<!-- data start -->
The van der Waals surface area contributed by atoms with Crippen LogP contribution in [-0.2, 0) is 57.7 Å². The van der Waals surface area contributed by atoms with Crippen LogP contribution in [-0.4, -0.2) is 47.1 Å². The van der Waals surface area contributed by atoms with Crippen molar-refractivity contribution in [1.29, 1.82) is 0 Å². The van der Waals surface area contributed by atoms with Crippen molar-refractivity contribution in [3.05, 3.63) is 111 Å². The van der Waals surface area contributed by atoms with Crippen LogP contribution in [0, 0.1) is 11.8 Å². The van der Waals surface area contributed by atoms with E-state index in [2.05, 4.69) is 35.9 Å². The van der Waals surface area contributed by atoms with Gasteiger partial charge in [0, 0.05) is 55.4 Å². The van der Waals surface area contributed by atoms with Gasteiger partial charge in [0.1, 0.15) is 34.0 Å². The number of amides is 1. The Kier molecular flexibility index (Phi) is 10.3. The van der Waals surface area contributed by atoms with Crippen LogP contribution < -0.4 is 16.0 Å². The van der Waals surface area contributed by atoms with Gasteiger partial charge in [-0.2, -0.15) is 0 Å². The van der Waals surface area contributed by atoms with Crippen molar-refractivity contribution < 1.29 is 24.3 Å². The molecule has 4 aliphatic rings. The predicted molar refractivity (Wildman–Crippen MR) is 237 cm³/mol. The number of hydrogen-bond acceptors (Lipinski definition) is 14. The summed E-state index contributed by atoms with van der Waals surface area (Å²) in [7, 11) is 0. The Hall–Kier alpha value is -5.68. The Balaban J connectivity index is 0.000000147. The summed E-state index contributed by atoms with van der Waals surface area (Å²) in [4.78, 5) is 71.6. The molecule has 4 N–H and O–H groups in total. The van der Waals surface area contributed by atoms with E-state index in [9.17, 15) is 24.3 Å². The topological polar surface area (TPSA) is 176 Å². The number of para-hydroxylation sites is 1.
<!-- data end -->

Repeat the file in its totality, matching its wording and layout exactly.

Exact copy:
The van der Waals surface area contributed by atoms with Crippen LogP contribution in [-0.2, 0) is 57.7 Å². The van der Waals surface area contributed by atoms with Crippen LogP contribution in [-0.4, -0.2) is 47.1 Å². The van der Waals surface area contributed by atoms with Crippen molar-refractivity contribution in [1.29, 1.82) is 0 Å². The van der Waals surface area contributed by atoms with Crippen molar-refractivity contribution in [3.05, 3.63) is 111 Å². The van der Waals surface area contributed by atoms with Crippen LogP contribution in [0, 0.1) is 11.8 Å². The van der Waals surface area contributed by atoms with E-state index in [2.05, 4.69) is 35.9 Å². The van der Waals surface area contributed by atoms with Gasteiger partial charge in [0, 0.05) is 55.4 Å². The van der Waals surface area contributed by atoms with Gasteiger partial charge in [0.1, 0.15) is 34.0 Å². The number of amides is 1. The Kier molecular flexibility index (Phi) is 10.3. The van der Waals surface area contributed by atoms with Crippen LogP contribution < -0.4 is 16.0 Å². The van der Waals surface area contributed by atoms with Gasteiger partial charge in [-0.2, -0.15) is 0 Å². The van der Waals surface area contributed by atoms with Crippen molar-refractivity contribution < 1.29 is 24.3 Å². The molecule has 4 aliphatic rings. The predicted molar refractivity (Wildman–Crippen MR) is 237 cm³/mol. The number of hydrogen-bond acceptors (Lipinski definition) is 14. The summed E-state index contributed by atoms with van der Waals surface area (Å²) in [7, 11) is 0. The Hall–Kier alpha value is -5.68. The Balaban J connectivity index is 0.000000147. The summed E-state index contributed by atoms with van der Waals surface area (Å²) in [4.78, 5) is 71.6. The molecule has 4 N–H and O–H groups in total. The van der Waals surface area contributed by atoms with E-state index in [9.17, 15) is 24.3 Å². The topological polar surface area (TPSA) is 176 Å². The number of para-hydroxylation sites is 1.